Definitions

from The Century Dictionary.

  • noun Same as presence.

from the GNU version of the Collaborative International Dictionary of English.

  • noun obsolete The quality or state of being present; presence.

from Wiktionary, Creative Commons Attribution/Share-Alike License.

  • noun The characteristic of being present, of existing in a place.
  • noun The characteristic of being present, of the current time.

from WordNet 3.0 Copyright 2006 by Princeton University. All rights reserved.

  • noun the quality of being the present

Etymologies

from Wiktionary, Creative Commons Attribution/Share-Alike License

present +‎ -ness

Examples

  • But here, the impact dissipates in the "wink-wink" cleverness of the mailbox / porno juxtaposition, and in the excess of little pictures, undercutting the "presentness" of the other images.

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  • One of a true Christian's treasures is the "presentness" of his salvation.

    The Thirsty Theologian

  • But here, the impact dissipates in the "wink-wink" cleverness of the mailbox / porno juxtaposition, and in the excess of little pictures, undercutting the "presentness" of the other images.

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  • He was attracted by the idea that intrinsic motivation is located in the present moment, and reaches a peak when you are so absorbed in a task that time seems to slow down or even to stop altogther (akin to what the art critic Michael Fried calls ‘presentness’, as in “Presentness is grace”).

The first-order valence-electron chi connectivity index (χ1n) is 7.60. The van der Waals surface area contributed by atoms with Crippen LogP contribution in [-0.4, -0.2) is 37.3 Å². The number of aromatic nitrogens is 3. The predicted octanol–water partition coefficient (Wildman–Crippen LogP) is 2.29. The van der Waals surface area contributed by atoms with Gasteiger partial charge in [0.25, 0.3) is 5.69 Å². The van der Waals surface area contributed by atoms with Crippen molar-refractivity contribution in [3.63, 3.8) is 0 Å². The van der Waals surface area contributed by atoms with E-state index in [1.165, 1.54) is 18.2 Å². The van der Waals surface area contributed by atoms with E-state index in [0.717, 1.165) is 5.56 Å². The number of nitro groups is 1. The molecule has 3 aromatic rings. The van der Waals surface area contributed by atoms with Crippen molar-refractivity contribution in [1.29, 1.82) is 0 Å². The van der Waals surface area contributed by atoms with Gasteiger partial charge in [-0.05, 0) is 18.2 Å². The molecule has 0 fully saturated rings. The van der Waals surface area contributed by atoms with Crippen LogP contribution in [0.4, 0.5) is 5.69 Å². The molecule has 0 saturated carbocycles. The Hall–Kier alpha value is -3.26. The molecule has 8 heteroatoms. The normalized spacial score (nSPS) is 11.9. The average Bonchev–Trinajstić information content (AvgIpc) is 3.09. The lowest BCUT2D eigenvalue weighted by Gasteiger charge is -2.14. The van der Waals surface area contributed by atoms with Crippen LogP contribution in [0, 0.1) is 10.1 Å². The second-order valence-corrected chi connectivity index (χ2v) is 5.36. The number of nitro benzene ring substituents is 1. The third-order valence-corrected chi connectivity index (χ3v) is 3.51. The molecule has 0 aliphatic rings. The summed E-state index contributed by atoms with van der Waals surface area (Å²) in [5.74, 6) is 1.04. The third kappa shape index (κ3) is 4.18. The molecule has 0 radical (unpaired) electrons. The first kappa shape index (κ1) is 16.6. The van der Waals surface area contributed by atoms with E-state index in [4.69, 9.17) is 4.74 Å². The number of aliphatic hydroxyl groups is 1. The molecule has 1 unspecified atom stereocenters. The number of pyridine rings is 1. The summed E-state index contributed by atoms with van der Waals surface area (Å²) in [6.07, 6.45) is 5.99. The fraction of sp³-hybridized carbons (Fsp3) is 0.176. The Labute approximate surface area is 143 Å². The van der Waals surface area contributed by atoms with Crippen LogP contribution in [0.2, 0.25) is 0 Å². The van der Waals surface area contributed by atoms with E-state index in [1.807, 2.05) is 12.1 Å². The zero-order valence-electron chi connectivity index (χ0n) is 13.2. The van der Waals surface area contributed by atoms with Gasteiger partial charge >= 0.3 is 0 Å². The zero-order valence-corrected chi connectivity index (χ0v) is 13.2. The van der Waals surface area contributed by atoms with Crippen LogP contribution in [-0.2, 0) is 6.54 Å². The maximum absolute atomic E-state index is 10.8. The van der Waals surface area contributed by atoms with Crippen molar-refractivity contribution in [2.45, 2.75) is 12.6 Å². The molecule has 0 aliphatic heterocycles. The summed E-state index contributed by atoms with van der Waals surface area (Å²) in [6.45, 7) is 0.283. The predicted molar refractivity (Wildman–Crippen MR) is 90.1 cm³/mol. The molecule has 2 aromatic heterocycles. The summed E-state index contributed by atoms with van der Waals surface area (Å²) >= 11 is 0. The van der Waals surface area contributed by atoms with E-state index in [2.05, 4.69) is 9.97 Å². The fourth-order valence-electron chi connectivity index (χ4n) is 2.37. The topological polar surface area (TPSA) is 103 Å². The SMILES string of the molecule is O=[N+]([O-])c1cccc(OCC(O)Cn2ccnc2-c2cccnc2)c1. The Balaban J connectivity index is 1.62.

F is for Flow « An A-Z of ELT

  • They retain an eerie, anthropomorphic sense of presentness; faceless, eyeless, even, bodyless—Smith plays havoc with familiar proportions and divisions—they nonetheless seem to confront us and fix us with their invisible gaze.

    The Artist in All His Dimensions

  • Jerry L. Thompson Smith's pieces, far from being dispassionate arrangements of geometric elements, retain an eerie sense of presentness, as if they have us fixed in their invisible gaze.

    The Artist in All His Dimensions

  • He was attracted by the idea that intrinsic motivation is located in the present moment, and reaches a peak when you are so absorbed in a task that time seems to slow down or even to stop altogther (akin to what the art critic Michael Fried calls ‘presentness’, as in “Presentness is grace”).

    May « 2010 « An A-Z of ELT

  • The possibility that this is so may explain why his pieces are generally short and appear to be in the thick of the argument from the first sentence — and convey, whether his subject is Raphael or Norman Rockwell, a sense of the moment, of sheer presentness.

    An Eye on the Tremors

  • Reid grants that perceptions, memories and imaginings often differ in degree of force and vivacity, but, he argues, this difference is insufficient to account for the special quality of presentness represented in perceptions, the special quality of pastness represented in memories, and the special quality of atemporality represented in imaginings.

    Reid on Memory and Personal Identity

  • The framing of the question of the presentness of scholarship in terms of place is more than rhetorical or metaphorical.

    Heart and Head at Kalamazoo, or, The Displacement of the Entirely Out of Place

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